RDIF Sees Germany as Major Partner

RDIF’s Dmitriev says that Russia’s booming automobile sector is particularly rewarding for German car makers. Vladimir Filonov

BERLIN — German firms will account for a fifth of all investment brought into Russia by its new state equity fund over the next decade, despite persistent Western concerns over rampant graft and the rule of law.

The Russian Direct Investment Fund, or RDIF, set up two years ago with capital of $10 billion, has a brief to win strategic investors for co-funded projects, and its U.S.-educated chief, Kirill Dmitriev, was upbeat on the prospects for German business.

Germany, Europe's largest economy, is pivoting away from the recession-bound euro zone toward emerging markets, and is an especially inviting target for the RDIF because of its cutting-edge technology and manufacturing expertise.

"German investment will be … about a fifth of the investment we expect to bring into Russia over the next five to 10 years [via the RDIF]," Dmitriev said last week in an interview on the sidelines of an infrastructure conference in Berlin.

"Given the need for Germany to stimulate growth and its obligations as part of the EU to support other European economies, it needs to have some engines of growth, and partnership with Russia could be one," Dmitriev added.

He identified automobiles, green energy and agriculture as particularly rewarding sectors for German business, adding that Russia may soon overtake Germany as Europe's largest car market.

Bilateral trade between the two countries jumped 29 percent in 2012 from the previous year to about $100 billion, though German imports of Russian raw materials still account for much of that.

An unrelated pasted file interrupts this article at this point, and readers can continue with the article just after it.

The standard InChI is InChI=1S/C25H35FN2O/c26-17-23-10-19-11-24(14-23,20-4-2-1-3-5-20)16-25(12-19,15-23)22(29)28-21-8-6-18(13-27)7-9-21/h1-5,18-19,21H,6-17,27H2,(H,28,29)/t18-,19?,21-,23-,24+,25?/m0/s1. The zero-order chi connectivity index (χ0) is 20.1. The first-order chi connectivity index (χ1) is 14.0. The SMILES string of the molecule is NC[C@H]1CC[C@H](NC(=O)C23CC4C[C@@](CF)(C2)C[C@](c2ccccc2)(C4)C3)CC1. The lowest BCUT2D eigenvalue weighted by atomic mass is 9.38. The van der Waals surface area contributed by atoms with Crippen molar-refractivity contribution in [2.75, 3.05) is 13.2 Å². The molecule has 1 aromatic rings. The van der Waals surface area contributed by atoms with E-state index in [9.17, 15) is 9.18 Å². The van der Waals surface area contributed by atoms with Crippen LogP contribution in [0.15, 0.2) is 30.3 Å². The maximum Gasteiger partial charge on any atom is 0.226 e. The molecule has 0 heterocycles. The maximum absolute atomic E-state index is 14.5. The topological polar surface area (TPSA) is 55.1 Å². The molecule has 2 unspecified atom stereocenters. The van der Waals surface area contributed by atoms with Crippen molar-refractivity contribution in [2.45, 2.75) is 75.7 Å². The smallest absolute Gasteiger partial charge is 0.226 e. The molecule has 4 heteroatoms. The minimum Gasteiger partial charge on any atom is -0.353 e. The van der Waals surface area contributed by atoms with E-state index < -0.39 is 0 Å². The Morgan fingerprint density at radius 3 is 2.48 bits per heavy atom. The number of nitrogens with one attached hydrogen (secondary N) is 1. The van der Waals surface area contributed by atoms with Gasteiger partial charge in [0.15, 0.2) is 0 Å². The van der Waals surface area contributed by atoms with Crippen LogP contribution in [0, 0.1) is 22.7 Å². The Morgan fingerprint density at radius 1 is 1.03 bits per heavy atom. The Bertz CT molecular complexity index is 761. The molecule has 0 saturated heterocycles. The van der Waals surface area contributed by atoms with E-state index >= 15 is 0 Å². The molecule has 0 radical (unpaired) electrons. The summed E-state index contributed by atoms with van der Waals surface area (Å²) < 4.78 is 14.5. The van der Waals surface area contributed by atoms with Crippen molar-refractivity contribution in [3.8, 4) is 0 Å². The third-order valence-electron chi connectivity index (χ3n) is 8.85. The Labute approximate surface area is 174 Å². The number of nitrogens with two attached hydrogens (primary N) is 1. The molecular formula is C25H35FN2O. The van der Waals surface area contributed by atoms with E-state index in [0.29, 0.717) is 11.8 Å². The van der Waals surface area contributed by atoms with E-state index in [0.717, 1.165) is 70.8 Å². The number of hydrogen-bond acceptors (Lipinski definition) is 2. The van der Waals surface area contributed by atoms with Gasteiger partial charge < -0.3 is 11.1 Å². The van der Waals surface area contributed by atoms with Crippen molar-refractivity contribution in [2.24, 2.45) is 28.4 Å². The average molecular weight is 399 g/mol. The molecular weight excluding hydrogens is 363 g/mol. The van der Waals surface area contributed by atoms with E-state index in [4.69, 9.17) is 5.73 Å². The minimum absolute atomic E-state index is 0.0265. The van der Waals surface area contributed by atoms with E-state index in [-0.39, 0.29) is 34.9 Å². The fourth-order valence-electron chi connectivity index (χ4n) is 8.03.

President Vladimir Putin, a fluent German speaker, will visit the annual Hanover trade fair, a major showcase of industrial technology, next month aiming to boost trade ties.

Dmitriev urged German and other Western investors to set aside politics and focus on the high returns on investment that Russia can offer.

The fund secured investments totaling $2.1 billion in 2012, $500 million from the fund itself and $1.6 billion from co-investors, Dmitriev said. He expected "much higher investment volumes this year," though he gave no estimates.

Under its business model, the RDIF can only invest if foreign investors put up at least a matching sum.

Dmitriev said the RDIF had also attracted a further $1.5 billion through long-term strategic partnerships, including with official investment agencies in China and Kuwait.

"We see sometimes people have significant misperceptions about making investments in Russia. Sometimes politics clouds pragmatic economic and business thinking," Dmitriev said.

But he acknowledged that Russia still has much to do to reassure investors that their money will be safe, singling out reform of the poor justice system as a particularly pressing issue.

High-profile cases like the jailing of former oil-tycoon Mikhail Khodorkovsy, widely seen as politically motivated, have long clouded foreign investors' perceptions of Russia.

German Chancellor Angela Merkel's trip to Moscow last year was marked by a full-blown clash over civil rights under Putin after she accused Moscow of stifling dissent.

"Courts need to be much more independent," Dmitriev said.

Russia ranks 133rd, alongside Guyana and Honduras, out of 174 states in Transparency International's 2012 Corruption Perception Index.

Central Bank chief Sergei Ignatyev said last month that almost $50 billion was sent abroad illegally last year, about 2.5 percent of gross domestic product, and that much of it was controlled by a single group of people he did not identify.

Russia is under particular international scrutiny as it chairs the Group of 20 leading nations this year and has pledged to push forward the economic forum's anti-corruption agenda.

Many economists and political analysts are skeptical about Russia's ability to clean up its own act, but Dmitriev said surveys showed more than 70 percent of those investing in Russia were happy about their decision.

The former Goldman Sachs banker, a graduate of Stanford and Harvard universities, cited  as progress on the anti-corruption front a new law that will prevent senior officials holding bank accounts or stocks abroad.

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